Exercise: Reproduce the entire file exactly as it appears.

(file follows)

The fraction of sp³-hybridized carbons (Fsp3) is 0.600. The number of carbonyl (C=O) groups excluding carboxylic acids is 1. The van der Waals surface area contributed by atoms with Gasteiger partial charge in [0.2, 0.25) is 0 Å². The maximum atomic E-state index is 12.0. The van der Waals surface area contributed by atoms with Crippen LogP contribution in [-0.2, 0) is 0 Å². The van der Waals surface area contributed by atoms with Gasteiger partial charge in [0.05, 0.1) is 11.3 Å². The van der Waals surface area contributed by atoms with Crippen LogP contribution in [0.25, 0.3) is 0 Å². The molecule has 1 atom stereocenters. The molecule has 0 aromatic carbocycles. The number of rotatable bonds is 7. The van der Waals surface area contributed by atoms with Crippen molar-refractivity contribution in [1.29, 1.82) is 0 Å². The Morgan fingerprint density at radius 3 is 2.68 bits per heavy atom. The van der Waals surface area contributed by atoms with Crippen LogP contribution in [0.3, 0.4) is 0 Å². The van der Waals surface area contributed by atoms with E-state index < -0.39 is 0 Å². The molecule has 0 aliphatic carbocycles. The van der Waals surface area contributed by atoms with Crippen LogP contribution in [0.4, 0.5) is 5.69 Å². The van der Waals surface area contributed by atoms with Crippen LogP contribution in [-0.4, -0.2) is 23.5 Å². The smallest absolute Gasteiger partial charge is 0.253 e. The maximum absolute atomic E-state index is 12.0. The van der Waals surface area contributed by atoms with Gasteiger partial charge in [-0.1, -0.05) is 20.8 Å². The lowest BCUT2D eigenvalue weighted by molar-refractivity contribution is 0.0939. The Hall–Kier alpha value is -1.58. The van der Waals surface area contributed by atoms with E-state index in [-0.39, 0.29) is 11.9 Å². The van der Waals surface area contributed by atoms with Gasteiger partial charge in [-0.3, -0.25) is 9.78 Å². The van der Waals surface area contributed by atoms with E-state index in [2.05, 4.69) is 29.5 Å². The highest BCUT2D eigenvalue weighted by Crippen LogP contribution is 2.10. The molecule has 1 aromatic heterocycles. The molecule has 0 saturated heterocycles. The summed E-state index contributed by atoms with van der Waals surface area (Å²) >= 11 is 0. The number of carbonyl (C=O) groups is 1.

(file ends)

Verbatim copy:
The fraction of sp³-hybridized carbons (Fsp3) is 0.600. The number of carbonyl (C=O) groups excluding carboxylic acids is 1. The van der Waals surface area contributed by atoms with Gasteiger partial charge in [0.2, 0.25) is 0 Å². The maximum atomic E-state index is 12.0. The van der Waals surface area contributed by atoms with Crippen LogP contribution in [-0.2, 0) is 0 Å². The van der Waals surface area contributed by atoms with Gasteiger partial charge in [0.05, 0.1) is 11.3 Å². The van der Waals surface area contributed by atoms with Crippen LogP contribution in [0.25, 0.3) is 0 Å². The molecule has 1 atom stereocenters. The molecule has 0 aromatic carbocycles. The number of rotatable bonds is 7. The van der Waals surface area contributed by atoms with Crippen molar-refractivity contribution in [1.29, 1.82) is 0 Å². The Morgan fingerprint density at radius 3 is 2.68 bits per heavy atom. The van der Waals surface area contributed by atoms with Crippen LogP contribution in [0.3, 0.4) is 0 Å². The van der Waals surface area contributed by atoms with E-state index < -0.39 is 0 Å². The molecule has 0 aliphatic carbocycles. The van der Waals surface area contributed by atoms with Crippen LogP contribution in [0.4, 0.5) is 5.69 Å². The van der Waals surface area contributed by atoms with Crippen LogP contribution in [-0.4, -0.2) is 23.5 Å². The smallest absolute Gasteiger partial charge is 0.253 e. The maximum absolute atomic E-state index is 12.0. The van der Waals surface area contributed by atoms with Gasteiger partial charge in [-0.1, -0.05) is 20.8 Å². The lowest BCUT2D eigenvalue weighted by molar-refractivity contribution is 0.0939. The Hall–Kier alpha value is -1.58. The van der Waals surface area contributed by atoms with E-state index in [-0.39, 0.29) is 11.9 Å². The van der Waals surface area contributed by atoms with Gasteiger partial charge in [-0.3, -0.25) is 9.78 Å². The van der Waals surface area contributed by atoms with E-state index in [2.05, 4.69) is 29.5 Å². The highest BCUT2D eigenvalue weighted by Crippen LogP contribution is 2.10. The molecule has 1 aromatic heterocycles. The molecule has 0 saturated heterocycles. The summed E-state index contributed by atoms with van der Waals surface area (Å²) >= 11 is 0. The number of carbonyl (C=O) groups is 1.